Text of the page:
Ross Douthat: Kevin McCarthy and the return of the pre-Trump GOP

Can Republicans present themselves as a party capable of governing?

(Kenny Holston | The New York Times) Rep. Matt Gaetz (R-Fla.) delivers remarks as the vote for Speaker of the House continues for a fourth day at the Capitol, in Washington on Friday, Jan. 6, 2023. Rep. Kevin McCarthy (R-Calif.) pressed on Friday for a deal with right-wing holdouts that could deliver him the speakership after days of failed votes on the House floor.

Did you miss the Republican Party that existed before Donald Trump came along? Are you nostalgic for the days of John Boehner battling Tea Party rebels over the debt ceiling or the fiscal cliff, or Ted Cruz’s “plan” to defund Obamacare? Do you pine for the years when the crucial test of conservative purity was a commitment to an implausible deficit reduction plan, the good old days when empty suits and aspiring lobbyists battled libertarian ideologues and aspiring cable news personalities for the chance to advance an agenda of mild austerity and business-friendly tax cuts?

Good news, then; those days are back. The failure of the “red wave” in the 2022 midterms and Trump’s subsequent diminishment have had a reverse-wave effect: It’s like watching a wall of water roll backward, exposing the old coastline, the political topography that the water covered up. Kevin McCarthy’s embarrassing struggle to claim the speakership, and the week of chaos in the House of Representatives, don’t properly belong to the Trump era. It’s the old world come again, the GOP ancien regime with all its dysfunctions, stalemates and futility.

Not that the flood didn’t change the landscape. Some of the House Republicans who have bedeviled McCarthy are Tea Party throwbacks, but others are more Trumpian figures, creatures of right-wing celebrity and brands unto themselves. The would-be Republican populists in the Senate — figures like J.D. Vance, Josh Hawley and Tom Cotton — aren’t libertarians in the style of circa-2013 Cruz, which may change the role the Senate plays in intra-Republican battles. The national party and its ambitious governors are now more likely to be fighting over cultural issues than fiscal ones. And Trump himself is hardly finished.

But in the negotiations over the speakership, it’s been clear that certain pre-Trump patterns are still resilient. On one side, embodied now by McCarthy and his allies, you have a GOP establishment trying to run the House in a centralized fashion without any particular vision or agenda. On the other, in the factions that resisted his speakership, you have conservatives with a lot of legitimate complaints about process joined to a policy vision that’s mostly performative gestures and fiscal apocalypticism. The likely result, as in the Tea Party era, is a Congress incapable of governing, save through last-minute brinkmanship and a conservatism that manifests itself in demands for implausibly sweeping budget cuts and not much else.

Part of Trump’s original success rested on the way he freed the Republican Party from this dead end by resolutely refusing to campaign on the True Conservative™ catechism and elevating issues that mattered more to less-ideological conservatives and swing voters. He did all this in a demagogic style, but his promises — to bring back jobs lost to China and build new highways, to protect Social Security while ending illegal immigration — helped the GOP slip out of its Barack Obama-era trap, where the congressional party appeared to be obsessed with unpopular spending cuts but also was rarely capable of driving any bargains to achieve them.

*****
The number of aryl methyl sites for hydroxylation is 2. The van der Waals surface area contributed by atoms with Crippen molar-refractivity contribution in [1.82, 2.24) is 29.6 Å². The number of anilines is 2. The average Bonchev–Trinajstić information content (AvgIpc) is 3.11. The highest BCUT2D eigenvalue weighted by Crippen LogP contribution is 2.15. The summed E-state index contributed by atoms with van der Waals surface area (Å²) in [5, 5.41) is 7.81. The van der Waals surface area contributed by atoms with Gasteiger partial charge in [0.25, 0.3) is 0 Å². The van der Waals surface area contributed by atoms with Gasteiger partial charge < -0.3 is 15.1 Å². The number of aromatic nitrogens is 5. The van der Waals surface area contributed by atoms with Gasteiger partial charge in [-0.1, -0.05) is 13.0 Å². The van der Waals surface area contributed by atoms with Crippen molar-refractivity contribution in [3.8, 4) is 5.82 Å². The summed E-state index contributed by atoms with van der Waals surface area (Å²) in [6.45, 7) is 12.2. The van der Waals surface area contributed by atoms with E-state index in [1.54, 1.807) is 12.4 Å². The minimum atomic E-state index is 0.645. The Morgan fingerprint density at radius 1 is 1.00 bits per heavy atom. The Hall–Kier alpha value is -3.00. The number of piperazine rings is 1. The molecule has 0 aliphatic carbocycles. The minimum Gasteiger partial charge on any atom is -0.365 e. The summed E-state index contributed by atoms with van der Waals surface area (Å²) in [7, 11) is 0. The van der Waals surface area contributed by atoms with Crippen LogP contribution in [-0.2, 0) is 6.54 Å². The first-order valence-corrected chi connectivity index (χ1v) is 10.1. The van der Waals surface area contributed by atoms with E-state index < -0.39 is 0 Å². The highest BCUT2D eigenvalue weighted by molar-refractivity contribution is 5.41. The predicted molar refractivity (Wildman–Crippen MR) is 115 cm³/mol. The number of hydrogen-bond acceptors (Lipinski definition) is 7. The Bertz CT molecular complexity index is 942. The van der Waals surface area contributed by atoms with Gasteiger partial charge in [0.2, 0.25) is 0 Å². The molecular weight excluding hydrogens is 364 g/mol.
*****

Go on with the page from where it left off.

For the House GOP today, an equivalent escape is imaginable. Its majority could be used to pass a series of messaging bills on issues where conservatives have, or might have, an advantage with the public: a crime bill, a border security bill, a bill highlighting issues with military recruitment and readiness, reforms to academic funding and tax breaks and school standards that aim to weaken the elite-college cartel and influence the educational culture wars, some version of the pro-family policies that anti-abortion groups have pushed for in the wake of Dobbs. In each case, the goal would be to position the party on ground where the concerns of activists and independent voters might overlap and set the GOP up for success in 2024.

On fiscal issues, this kind of strategy would recognize the impossibility of either a grand bargain of the kind that eluded Boehner and Obama or the forcing of meaningful fiscal changes on a Democratic-controlled Senate and White House. Instead, it would propose budgets that mostly seek cuts in places that matter to Democratic interest groups and govern with deals that include some inevitable fakery and gimmicks, but basically just preserve the status quo.

Such deals are what will happen anyway: There will not be a radical change to our fiscal trajectory between now and 2024. The question is whether, along the way to that inevitable outcome, House Republicans present themselves as a plausible governing party, or whether their internal divisions yield both emptiness and chaos, letting Democrats and the Biden White House cast them as the party of sabotage, the enemies of economic recovery.

We’ll have more clarity when we see the price of victory in the speaker’s race or when the debt ceiling negotiations get here. But we probably know the answer already.

Ross Douthat | The New York Times (CREDIT: Josh Haner/The New York Times)

Ross Douthat is a columnist for The New York Times.